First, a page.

Economic growth in sub-Saharan Africa is seen recovering at a modest pace, and is projected to pick up to 2.4 percent in 2017 from 1.3 percent in 2016, according to the new Africa’s Pulse, a bi-annual analysis of the state of African economies conducted by the World Bank. This is below the April forecast of 2.6 percent.
Looking ahead, the report indicated that growth across the region is projected to see a moderate increase in economic activity, with growth rising to 3.2% in 2018 and 3.5% in 2019 as commodity prices firm and domestic demand gradually gains ground, helped by slowing inflation and monetary policy easing.
The rebound, according to the World Bank would be led by the region’s largest economies, Nigeria and South Africa, both of which pulled out of recession in the last quarter.
He however noted that the two countries need “deeper reforms” to get back to pre-2014 levels of growth and their political uncertainty needs to be reined in. He said they make up about half of sub-Saharan Africa’s GDP growth
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In the second quarter of this year, Nigeria pulled out of a five-quarter recession and South Africa emerged from two consecutive quarters of negative growth.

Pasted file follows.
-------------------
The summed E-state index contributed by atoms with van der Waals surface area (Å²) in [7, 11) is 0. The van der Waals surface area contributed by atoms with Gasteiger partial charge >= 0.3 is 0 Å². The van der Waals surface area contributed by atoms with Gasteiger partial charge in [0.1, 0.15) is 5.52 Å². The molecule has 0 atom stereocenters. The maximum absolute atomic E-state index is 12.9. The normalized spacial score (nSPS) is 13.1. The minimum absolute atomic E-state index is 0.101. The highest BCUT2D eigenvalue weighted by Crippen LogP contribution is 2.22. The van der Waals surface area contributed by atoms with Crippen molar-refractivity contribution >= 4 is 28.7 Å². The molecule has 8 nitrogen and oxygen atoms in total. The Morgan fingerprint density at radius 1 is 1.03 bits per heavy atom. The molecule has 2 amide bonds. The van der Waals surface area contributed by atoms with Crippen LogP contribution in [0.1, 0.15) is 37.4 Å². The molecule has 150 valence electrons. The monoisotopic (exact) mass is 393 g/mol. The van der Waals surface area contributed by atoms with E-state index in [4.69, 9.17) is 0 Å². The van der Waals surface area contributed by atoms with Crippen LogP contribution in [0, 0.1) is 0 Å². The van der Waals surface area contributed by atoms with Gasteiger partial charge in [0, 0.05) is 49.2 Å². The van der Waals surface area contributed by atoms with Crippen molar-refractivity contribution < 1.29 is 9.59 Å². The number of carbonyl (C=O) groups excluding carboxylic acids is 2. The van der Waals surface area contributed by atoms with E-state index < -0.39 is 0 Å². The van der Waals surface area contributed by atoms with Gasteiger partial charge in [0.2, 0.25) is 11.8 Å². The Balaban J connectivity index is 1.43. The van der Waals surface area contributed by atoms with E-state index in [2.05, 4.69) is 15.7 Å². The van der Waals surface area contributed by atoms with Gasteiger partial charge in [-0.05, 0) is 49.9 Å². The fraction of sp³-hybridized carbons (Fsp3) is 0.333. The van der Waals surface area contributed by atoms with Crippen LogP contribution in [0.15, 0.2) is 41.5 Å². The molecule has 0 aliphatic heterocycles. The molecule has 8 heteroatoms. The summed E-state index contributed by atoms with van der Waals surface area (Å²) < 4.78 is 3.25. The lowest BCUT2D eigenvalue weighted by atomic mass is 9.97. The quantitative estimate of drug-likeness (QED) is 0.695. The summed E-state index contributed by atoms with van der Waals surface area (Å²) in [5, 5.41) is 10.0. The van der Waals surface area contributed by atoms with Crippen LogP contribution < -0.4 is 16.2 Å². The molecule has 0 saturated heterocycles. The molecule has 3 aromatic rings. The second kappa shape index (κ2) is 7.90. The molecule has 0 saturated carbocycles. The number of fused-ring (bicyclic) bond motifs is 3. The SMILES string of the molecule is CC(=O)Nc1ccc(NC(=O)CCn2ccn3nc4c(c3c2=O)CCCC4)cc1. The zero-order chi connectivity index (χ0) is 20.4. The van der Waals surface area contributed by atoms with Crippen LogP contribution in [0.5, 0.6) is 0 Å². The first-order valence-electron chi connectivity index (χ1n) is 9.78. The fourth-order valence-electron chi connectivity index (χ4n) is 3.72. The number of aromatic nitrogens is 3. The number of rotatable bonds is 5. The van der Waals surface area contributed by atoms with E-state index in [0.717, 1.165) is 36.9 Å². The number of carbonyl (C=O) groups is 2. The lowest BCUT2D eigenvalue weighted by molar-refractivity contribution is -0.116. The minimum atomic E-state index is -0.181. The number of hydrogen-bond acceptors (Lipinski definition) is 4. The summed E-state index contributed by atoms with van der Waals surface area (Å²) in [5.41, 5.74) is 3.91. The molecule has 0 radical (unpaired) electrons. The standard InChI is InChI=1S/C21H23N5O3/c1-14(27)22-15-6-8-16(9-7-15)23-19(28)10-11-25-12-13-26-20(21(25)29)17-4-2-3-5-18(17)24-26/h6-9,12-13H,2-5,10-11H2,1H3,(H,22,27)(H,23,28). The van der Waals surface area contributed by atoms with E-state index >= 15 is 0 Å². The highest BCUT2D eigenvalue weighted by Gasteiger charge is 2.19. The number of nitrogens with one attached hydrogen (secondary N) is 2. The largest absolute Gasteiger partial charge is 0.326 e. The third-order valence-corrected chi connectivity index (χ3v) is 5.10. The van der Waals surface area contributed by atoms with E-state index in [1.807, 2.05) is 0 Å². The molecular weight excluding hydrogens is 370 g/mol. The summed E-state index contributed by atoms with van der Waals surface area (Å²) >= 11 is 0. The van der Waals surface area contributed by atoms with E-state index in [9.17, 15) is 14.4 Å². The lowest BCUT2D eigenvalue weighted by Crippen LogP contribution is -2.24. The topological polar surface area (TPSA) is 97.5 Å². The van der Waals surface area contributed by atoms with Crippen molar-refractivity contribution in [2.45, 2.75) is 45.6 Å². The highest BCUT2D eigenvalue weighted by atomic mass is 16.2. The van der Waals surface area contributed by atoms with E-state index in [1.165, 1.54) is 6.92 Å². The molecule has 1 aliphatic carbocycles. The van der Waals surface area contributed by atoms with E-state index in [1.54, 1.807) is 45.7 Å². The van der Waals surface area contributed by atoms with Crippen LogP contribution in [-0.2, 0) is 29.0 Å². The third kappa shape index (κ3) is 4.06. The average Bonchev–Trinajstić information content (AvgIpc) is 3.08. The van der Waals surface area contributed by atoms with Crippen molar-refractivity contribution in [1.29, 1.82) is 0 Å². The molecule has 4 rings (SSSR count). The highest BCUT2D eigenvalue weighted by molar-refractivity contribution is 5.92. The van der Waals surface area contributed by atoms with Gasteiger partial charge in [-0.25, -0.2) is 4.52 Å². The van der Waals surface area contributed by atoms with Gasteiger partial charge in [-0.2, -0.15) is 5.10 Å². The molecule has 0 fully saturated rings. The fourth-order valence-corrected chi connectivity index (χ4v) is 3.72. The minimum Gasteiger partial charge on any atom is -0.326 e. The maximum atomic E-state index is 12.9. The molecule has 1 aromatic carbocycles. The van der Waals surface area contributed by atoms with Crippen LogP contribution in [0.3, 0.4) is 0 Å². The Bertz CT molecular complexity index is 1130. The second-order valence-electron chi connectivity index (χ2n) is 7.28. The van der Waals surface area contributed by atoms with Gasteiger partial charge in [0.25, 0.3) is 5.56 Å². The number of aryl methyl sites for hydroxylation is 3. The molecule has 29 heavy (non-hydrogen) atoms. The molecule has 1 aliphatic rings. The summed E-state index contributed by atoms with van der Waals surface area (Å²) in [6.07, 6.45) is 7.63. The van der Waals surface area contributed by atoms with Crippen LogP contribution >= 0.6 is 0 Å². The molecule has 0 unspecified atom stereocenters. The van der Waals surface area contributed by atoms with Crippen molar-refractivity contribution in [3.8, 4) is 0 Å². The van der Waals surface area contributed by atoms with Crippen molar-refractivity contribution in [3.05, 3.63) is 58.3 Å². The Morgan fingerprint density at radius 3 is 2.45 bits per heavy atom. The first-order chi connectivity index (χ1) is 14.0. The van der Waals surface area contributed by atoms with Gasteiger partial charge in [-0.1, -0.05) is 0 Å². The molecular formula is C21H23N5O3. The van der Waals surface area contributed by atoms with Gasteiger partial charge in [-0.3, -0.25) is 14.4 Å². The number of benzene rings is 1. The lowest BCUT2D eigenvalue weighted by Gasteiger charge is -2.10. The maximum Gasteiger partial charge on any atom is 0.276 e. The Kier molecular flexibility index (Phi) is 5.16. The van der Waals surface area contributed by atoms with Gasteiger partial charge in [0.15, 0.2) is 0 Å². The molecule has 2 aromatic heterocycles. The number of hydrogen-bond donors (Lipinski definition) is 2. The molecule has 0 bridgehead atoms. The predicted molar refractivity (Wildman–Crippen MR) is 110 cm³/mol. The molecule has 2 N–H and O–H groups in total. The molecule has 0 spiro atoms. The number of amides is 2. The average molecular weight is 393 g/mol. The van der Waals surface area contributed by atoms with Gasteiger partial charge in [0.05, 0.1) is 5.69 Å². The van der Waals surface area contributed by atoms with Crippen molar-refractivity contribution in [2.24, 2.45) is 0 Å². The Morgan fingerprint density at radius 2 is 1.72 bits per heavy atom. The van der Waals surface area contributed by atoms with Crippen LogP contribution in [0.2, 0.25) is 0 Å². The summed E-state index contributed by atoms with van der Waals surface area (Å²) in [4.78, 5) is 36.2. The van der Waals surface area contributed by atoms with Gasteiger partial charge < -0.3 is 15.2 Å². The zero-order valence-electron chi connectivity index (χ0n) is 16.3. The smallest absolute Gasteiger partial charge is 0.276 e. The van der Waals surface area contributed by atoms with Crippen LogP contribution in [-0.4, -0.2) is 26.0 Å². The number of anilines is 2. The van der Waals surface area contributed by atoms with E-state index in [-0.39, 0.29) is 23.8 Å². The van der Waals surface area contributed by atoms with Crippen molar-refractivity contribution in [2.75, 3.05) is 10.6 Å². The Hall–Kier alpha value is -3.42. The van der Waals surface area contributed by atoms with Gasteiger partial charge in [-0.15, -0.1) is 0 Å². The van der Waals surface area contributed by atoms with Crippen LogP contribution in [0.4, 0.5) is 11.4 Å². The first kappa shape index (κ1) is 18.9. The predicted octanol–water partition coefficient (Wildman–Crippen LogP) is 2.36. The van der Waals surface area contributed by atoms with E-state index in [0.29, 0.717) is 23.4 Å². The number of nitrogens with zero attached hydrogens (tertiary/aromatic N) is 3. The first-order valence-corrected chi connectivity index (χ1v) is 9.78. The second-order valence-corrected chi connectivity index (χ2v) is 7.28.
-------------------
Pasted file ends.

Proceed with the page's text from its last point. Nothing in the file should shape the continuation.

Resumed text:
But the report warns that the pace of the recovery remains sluggish and will be insufficient to lift per capita income in 2017.
“Regional per capita output growth is forecast to be negative for the second consecutive year, while investment growth remains low, and productivity growth is falling,” it said.
“The outlook for the region remains challenging as economic growth remains well below the pre-crisis average,” says Punam Chuhan-Pole, World Bank lead economist and lead author of the report.
“Moreover, the moderate pace of growth will only yield slow gains in per capita income that will not be enough to harness broad-based prosperity and accelerate poverty reduction.”
However, the growth prospects are seen remaining weak in the Central African Economic and Monetary Community (CEMAC) countries as they struggle to adjust to low oil prices.
On the other hand, the economic expansion in West African Economic and Monetary Union (WAEMU) countries is expected to proceed at a strong pace on the back of solid public investment growth, led by Côte d’Ivoire and Senegal.
Elsewhere, growth is projected to firm in Tanzania on a rebound in investment growth and recovery in Kenya, as inflation eases. Ethiopia is likely to remain the fastest-growing economy in the region, although public investment is expected to slow down.